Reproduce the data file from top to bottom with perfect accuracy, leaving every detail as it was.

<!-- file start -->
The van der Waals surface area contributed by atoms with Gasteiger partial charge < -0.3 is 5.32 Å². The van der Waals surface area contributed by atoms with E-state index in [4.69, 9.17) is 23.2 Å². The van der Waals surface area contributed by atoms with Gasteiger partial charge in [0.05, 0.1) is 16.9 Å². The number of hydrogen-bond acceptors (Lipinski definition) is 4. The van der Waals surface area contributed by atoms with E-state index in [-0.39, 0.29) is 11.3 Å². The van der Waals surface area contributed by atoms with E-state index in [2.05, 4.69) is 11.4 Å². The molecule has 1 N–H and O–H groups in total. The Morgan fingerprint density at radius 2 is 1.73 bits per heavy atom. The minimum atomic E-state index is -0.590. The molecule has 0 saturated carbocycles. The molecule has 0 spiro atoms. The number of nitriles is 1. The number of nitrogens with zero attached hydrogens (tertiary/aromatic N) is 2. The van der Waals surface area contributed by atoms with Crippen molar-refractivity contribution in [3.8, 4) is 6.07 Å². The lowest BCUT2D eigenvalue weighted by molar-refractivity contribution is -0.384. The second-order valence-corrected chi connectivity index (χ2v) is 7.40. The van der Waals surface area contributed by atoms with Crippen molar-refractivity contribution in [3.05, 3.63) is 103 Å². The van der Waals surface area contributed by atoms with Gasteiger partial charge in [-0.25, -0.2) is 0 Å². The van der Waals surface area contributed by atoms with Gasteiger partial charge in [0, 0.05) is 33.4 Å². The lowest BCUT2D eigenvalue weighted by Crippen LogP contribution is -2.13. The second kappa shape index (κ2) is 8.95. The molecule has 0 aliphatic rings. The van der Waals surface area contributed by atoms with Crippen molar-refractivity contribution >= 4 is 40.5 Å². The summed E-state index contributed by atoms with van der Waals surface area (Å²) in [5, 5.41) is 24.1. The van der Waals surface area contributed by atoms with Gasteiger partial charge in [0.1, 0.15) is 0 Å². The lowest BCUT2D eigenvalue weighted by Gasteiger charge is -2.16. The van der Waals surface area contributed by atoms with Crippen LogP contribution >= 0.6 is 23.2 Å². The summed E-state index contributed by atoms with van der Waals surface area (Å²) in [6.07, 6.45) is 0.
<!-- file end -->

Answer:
The van der Waals surface area contributed by atoms with Gasteiger partial charge < -0.3 is 5.32 Å². The van der Waals surface area contributed by atoms with E-state index in [4.69, 9.17) is 23.2 Å². The van der Waals surface area contributed by atoms with Gasteiger partial charge in [0.05, 0.1) is 16.9 Å². The number of hydrogen-bond acceptors (Lipinski definition) is 4. The van der Waals surface area contributed by atoms with E-state index in [-0.39, 0.29) is 11.3 Å². The van der Waals surface area contributed by atoms with E-state index in [2.05, 4.69) is 11.4 Å². The molecule has 1 N–H and O–H groups in total. The Morgan fingerprint density at radius 2 is 1.73 bits per heavy atom. The minimum atomic E-state index is -0.590. The molecule has 0 saturated carbocycles. The molecule has 0 spiro atoms. The number of nitriles is 1. The number of nitrogens with zero attached hydrogens (tertiary/aromatic N) is 2. The van der Waals surface area contributed by atoms with Crippen molar-refractivity contribution in [3.8, 4) is 6.07 Å². The lowest BCUT2D eigenvalue weighted by molar-refractivity contribution is -0.384. The second-order valence-corrected chi connectivity index (χ2v) is 7.40. The van der Waals surface area contributed by atoms with Crippen molar-refractivity contribution in [3.05, 3.63) is 103 Å². The van der Waals surface area contributed by atoms with Gasteiger partial charge in [-0.25, -0.2) is 0 Å². The van der Waals surface area contributed by atoms with Gasteiger partial charge in [0, 0.05) is 33.4 Å². The lowest BCUT2D eigenvalue weighted by Crippen LogP contribution is -2.13. The second kappa shape index (κ2) is 8.95. The molecule has 0 aliphatic rings. The van der Waals surface area contributed by atoms with Crippen molar-refractivity contribution >= 4 is 40.5 Å². The summed E-state index contributed by atoms with van der Waals surface area (Å²) in [5, 5.41) is 24.1. The van der Waals surface area contributed by atoms with Gasteiger partial charge in [0.1, 0.15) is 0 Å². The lowest BCUT2D eigenvalue weighted by Gasteiger charge is -2.16. The van der Waals surface area contributed by atoms with Crippen LogP contribution >= 0.6 is 23.2 Å². The summed E-state index contributed by atoms with van der Waals surface area (Å²) in [6.07, 6.45) is 0.